The Clinton Health Access Initiative, Inc. (CHAI) is a global health organization committed to saving lives and reducing the burden of disease in low-and middle-income countries, while strengthening the capabilities of governments and the private sector in those countries to create and sustain high-quality health systems that can succeed without our assistance. For more information, please visit http//www.clintonhealthaccess.org
The William J Clinton Foundation (WJCF, India), an affiliate of CHAI, has been working in India in close partnership with and under the guidance of the Ministry of Health and Family Welfare (MoHFW) at both the Central and States’ levels on an array of high priority initiatives aimed at improving health outcomes for people living with HIV/AIDS, TB, Hep C, Cancer and Immunization; providing effective care and treatment for children suffering from malnutrition, diarrhoea, pneumonia, and malaria; and helping increase access to quality family planning services within the RMNCH+A framework. WJCF focuses on improving market dynamics for medicines and diagnostics, lowering prices for treatment, accelerating access to life-saving technologies, and helping build capacity required for high-quality care and treatment programs.
Additionally, WJCF is also supporting large-scale programs to arrest childhood and maternal mortality due to malnutrition, anemia, diarrhea and pneumonia, and helping increase access to quality family planning services in the State under the guidance of the Department of Public Health & Family Welfare of the State of Madhya Pradesh.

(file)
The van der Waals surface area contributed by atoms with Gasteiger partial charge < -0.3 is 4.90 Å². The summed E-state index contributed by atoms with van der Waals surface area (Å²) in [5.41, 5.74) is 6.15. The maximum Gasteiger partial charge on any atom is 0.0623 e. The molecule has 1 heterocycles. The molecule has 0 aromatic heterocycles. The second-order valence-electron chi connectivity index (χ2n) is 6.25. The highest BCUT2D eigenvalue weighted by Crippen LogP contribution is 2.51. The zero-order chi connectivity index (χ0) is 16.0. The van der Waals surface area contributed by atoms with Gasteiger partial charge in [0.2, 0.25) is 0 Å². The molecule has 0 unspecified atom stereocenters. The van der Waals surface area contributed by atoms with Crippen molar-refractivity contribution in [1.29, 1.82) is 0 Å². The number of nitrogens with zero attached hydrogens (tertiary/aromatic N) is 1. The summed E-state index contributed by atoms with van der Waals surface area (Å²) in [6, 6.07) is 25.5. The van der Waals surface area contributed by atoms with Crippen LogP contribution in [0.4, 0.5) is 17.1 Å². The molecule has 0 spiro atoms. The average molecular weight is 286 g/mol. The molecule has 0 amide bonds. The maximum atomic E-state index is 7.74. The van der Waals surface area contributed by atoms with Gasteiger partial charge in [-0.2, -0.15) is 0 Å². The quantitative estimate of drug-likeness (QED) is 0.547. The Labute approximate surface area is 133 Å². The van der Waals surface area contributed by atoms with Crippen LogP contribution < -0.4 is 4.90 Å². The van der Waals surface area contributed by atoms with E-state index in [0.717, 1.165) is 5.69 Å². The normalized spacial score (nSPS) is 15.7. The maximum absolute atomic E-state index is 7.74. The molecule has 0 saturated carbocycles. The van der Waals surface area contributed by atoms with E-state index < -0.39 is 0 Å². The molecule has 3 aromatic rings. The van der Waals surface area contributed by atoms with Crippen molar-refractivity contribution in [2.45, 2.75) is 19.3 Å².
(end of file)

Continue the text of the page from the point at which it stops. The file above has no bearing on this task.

WJCF operates an immunization program in India to support the MoHFW’s Universal Immunization Programme (UIP) at the national level and in the focus states of Madhya Pradesh(MP), Uttar Pradesh(UP) and Bihar. With the aiming of helping attain the goal of 90% Full Immunization Coverage (FIC) in a sustainable and equitable manner, WJCF supports national and state governments on routine immunization (RI) aspects such as data quality and decision making, capacity building, and systems improvements for immunization service delivery.
Immunization Demand Overview
Immunization services in India have primarily been offered to under 5 children but with advent of COVID-19 vaccine, these services have been extended to adult vaccination as well. FIC amongst infants has seen a continuous rise in India from 61% in 2011 to 87% in 2020. Increasing access to Immunization services for a great majority of beneficiaries country wide has played a pivotal role in building these coverage gains. India has committed to achieving the Sustainable Development Goal of reducing IMR to 25 by 2030 through various health and nutrition interventions. Since 2014, Government of India has prioritised immunization coverage improvement and new vaccine introductions to further decrease IMR and U5MR. India’s Universal Immunization Programme (UIP) caters to 26 million infants and ~30 million pregnant women through ~9 million immunizations sessions spread across the country. Ministry of Health and Family Welfare (MoHFW) has strengthened UIP and intensified immunization in India by putting a sharp focus on national catch up campaigns, rollout of new vaccines for diarrhea, pneumonia and rubella, supply chain improvements and improved monitoring of Adverse Events Following Immunization. Along with improving access to services, Government of India (GoI) and states, have also deployed well-structured messages with effective mediums of communication at distinct levels: the citizens, the community, and the family. Some evidence suggests that constant media exposure has helped increase coverage by up to 35% in routine vaccination of DPT and Rota vaccine within subgroups. Researchers have also noted that positive media sentiments has led to an increase in polio vaccination.